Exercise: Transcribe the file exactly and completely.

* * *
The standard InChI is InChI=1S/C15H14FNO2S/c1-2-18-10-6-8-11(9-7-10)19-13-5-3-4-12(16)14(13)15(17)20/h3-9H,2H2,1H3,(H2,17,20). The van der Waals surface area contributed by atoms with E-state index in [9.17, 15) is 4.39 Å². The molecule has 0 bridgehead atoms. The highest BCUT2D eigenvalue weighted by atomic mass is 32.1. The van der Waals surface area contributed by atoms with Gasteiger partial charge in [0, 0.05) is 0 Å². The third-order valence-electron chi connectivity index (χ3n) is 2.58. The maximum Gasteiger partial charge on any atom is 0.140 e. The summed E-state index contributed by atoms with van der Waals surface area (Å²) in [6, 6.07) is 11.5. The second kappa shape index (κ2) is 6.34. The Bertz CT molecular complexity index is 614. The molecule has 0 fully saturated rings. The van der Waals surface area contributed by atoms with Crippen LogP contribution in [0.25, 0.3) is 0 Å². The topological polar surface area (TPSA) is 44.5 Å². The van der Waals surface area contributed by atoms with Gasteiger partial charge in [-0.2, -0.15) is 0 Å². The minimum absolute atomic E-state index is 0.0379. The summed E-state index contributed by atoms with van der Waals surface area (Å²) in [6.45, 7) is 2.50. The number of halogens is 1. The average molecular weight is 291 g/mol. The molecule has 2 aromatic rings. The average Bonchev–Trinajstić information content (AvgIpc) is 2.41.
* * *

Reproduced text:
The standard InChI is InChI=1S/C15H14FNO2S/c1-2-18-10-6-8-11(9-7-10)19-13-5-3-4-12(16)14(13)15(17)20/h3-9H,2H2,1H3,(H2,17,20). The van der Waals surface area contributed by atoms with E-state index in [9.17, 15) is 4.39 Å². The molecule has 0 bridgehead atoms. The highest BCUT2D eigenvalue weighted by atomic mass is 32.1. The van der Waals surface area contributed by atoms with Gasteiger partial charge in [0, 0.05) is 0 Å². The third-order valence-electron chi connectivity index (χ3n) is 2.58. The maximum Gasteiger partial charge on any atom is 0.140 e. The summed E-state index contributed by atoms with van der Waals surface area (Å²) in [6, 6.07) is 11.5. The second kappa shape index (κ2) is 6.34. The Bertz CT molecular complexity index is 614. The molecule has 0 fully saturated rings. The van der Waals surface area contributed by atoms with Crippen LogP contribution in [0.25, 0.3) is 0 Å². The topological polar surface area (TPSA) is 44.5 Å². The van der Waals surface area contributed by atoms with Gasteiger partial charge in [-0.2, -0.15) is 0 Å². The minimum absolute atomic E-state index is 0.0379. The summed E-state index contributed by atoms with van der Waals surface area (Å²) in [6.45, 7) is 2.50. The number of halogens is 1. The average molecular weight is 291 g/mol. The molecule has 2 aromatic rings. The average Bonchev–Trinajstić information content (AvgIpc) is 2.41.